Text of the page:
NEW YORK (CNN) -- She was a promising college student, a young woman with talent whose brutal killing shocked a campus community.
Her name is Samantha Michelle Nance.
Unlike the recent high-profile homicide of Yale University graduate student Annie Le, the death of the 20-year-old Dallas woman, known as Shelley to her friends, has captured virtually no media attention outside Texas.
Nance, a third-year student at the Art Institute of Dallas, was found stabbed to death Saturday in her apartment.
She was majoring in animation, with about a year to go before getting her bachelor's degree, said Sarah Stockton, public relations director at the school.
The institute is "a design, media arts, fashion and culinary post-secondary school," according to its Web site.
"She was a very talented animation student," Stockton said. "She actually won a scholarship for her work when she was still in high school." Nance beat out about 60 other applicants to win the partial scholarship to the institute, Stockton said.
She was a fan of Vincent van Gogh and author Frank Beddor, according to her personal Web page on the deviantArt site.
Her apartment was in Dallas' northeastern Lake Highlands neighborhood in a building complex home to dozens of students from the institute. "They have security there," Stockton said.
Dallas police said officers were asked to investigate after Nance had not been seen for several days.
Sgt. Eugene Reyes said officers entered her apartment Saturday and found her body.
"She had multiple stab wounds," Reyes said. The police report indicates Nance was "stabbed with an unknown cutting tool."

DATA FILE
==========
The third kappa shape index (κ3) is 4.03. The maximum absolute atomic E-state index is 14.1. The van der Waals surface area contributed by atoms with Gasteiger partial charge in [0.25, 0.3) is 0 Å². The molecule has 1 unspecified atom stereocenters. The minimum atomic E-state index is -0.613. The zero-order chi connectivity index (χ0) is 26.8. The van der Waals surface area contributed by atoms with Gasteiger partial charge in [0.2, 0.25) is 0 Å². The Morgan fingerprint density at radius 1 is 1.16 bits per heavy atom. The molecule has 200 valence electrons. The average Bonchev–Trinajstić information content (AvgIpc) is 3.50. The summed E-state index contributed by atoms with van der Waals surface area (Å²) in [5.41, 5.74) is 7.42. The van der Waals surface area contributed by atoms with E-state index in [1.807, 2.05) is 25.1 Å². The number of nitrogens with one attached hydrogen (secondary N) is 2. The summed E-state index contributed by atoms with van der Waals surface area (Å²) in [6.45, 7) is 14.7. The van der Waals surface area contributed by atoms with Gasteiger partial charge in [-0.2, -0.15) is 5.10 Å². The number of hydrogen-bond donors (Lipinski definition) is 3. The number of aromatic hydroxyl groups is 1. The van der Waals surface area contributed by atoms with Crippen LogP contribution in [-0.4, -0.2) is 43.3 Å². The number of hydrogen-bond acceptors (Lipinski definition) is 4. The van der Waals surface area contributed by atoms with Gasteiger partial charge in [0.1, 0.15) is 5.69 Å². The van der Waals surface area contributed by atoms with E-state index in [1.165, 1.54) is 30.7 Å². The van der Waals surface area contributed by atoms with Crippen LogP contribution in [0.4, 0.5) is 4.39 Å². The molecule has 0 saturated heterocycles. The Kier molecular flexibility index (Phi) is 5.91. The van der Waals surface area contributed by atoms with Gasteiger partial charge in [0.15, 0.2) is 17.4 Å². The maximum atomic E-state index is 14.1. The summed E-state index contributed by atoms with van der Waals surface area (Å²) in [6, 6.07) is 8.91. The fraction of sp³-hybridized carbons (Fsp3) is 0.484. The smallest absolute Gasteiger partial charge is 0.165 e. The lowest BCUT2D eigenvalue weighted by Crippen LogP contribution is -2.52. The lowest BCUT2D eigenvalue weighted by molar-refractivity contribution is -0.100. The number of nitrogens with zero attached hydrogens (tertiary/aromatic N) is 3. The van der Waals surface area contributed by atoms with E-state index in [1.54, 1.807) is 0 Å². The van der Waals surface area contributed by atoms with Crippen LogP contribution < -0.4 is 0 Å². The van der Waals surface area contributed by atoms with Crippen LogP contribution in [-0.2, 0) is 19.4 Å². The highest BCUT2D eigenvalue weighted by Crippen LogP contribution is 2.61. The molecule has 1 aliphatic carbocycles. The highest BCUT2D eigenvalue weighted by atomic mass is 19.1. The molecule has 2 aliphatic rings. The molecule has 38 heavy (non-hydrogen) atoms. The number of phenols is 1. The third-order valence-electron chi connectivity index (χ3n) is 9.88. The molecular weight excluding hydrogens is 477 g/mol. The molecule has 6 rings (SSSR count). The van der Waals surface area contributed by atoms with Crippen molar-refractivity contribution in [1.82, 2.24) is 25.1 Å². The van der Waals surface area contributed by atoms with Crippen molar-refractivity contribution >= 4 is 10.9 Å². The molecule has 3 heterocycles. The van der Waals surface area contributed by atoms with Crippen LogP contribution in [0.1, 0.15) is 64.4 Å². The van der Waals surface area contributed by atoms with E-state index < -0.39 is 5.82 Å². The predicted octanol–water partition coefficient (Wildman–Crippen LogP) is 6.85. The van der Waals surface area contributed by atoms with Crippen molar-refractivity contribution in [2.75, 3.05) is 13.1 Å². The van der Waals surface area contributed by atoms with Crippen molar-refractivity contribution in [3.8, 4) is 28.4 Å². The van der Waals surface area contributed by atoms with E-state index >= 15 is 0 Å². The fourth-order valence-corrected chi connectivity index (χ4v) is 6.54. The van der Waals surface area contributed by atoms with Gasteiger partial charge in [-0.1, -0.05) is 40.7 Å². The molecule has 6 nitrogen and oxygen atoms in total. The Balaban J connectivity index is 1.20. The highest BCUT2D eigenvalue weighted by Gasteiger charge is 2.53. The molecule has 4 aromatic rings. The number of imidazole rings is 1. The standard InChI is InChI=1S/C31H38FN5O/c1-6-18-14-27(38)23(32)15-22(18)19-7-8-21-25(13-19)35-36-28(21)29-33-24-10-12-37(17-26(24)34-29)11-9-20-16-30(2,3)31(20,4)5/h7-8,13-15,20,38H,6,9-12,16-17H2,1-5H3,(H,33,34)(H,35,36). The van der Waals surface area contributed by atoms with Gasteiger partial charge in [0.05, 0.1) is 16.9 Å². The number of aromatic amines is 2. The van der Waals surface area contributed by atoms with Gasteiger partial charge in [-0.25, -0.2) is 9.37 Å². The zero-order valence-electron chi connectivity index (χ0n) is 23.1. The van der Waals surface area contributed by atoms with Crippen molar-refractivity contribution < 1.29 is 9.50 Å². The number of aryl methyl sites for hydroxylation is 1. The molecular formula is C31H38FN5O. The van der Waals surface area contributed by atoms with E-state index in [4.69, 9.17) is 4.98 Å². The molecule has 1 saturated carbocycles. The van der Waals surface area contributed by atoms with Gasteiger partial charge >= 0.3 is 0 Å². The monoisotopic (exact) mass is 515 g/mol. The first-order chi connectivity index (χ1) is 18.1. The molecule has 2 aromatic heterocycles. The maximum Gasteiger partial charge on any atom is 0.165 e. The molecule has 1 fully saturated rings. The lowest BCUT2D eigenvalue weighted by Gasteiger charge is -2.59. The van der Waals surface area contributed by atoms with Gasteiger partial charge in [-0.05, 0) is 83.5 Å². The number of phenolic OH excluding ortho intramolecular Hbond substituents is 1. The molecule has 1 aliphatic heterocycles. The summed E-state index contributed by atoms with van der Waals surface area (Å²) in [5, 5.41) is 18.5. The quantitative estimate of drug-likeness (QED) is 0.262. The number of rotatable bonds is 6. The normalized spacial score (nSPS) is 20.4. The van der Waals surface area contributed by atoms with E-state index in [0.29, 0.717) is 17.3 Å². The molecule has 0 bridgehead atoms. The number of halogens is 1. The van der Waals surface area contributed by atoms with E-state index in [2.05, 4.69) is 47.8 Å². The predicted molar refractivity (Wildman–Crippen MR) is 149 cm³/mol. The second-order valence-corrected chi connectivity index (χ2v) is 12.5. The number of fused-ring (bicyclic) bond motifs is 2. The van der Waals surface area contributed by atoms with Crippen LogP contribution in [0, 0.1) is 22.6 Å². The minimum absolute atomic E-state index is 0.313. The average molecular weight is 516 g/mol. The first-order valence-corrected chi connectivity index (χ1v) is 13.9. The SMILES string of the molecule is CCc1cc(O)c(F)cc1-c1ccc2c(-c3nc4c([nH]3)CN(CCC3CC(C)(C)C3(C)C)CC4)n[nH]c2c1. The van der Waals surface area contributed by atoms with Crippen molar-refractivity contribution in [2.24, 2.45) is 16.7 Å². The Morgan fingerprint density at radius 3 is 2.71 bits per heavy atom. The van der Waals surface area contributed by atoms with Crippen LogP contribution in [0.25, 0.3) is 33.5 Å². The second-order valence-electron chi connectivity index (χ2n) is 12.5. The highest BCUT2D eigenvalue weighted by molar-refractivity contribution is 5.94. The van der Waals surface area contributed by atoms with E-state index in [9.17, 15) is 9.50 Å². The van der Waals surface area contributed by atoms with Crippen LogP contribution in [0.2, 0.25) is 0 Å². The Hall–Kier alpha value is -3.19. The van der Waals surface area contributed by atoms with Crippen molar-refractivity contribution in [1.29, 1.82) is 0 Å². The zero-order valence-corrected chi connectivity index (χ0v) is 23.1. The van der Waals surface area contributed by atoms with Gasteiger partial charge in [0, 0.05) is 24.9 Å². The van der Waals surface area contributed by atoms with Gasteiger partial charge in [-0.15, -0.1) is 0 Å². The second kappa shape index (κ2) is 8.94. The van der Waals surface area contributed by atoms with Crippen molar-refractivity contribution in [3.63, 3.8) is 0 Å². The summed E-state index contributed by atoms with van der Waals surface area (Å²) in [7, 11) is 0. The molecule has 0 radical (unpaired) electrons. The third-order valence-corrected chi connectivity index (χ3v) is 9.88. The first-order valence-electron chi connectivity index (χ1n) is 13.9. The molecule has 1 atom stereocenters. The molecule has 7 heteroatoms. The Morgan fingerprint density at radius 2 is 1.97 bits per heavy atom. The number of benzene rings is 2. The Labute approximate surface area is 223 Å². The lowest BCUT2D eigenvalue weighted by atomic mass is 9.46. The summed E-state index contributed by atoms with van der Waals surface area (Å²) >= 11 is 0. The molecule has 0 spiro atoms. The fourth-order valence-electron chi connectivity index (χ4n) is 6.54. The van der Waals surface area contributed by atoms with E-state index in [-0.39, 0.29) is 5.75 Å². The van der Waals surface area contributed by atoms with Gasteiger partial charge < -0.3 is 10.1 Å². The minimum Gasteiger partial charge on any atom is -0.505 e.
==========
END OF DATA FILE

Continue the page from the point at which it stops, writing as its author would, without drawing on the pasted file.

Nance, who was from Italy, Texas, will be laid to rest Thursday. The school will hold a memorial service Friday.
In a statement, the institute said that "Samantha made many close friends during her time at the Art Institute, and she will be missed very much by students, faculty and staff."
Reyes said officers are in the process of interviewing people. "We have a couple of people we are pretty interested in," he said. "We are waiting for DNA."
He also revealed that while police haven't identified a suspect, homicide detectives believe the killer knew the victim.
The Art Institute is making grief counselors available to students, noting, "This is a hard time for everyone and there can be a range of emotions that are felt."
Stockton added a bulletin board has been set up for anyone to post memories of Nance. She said the remembrances will be given to her family.
"She was a great student, always came to class, always involved on campus," Stockton said. "It's just a tragedy."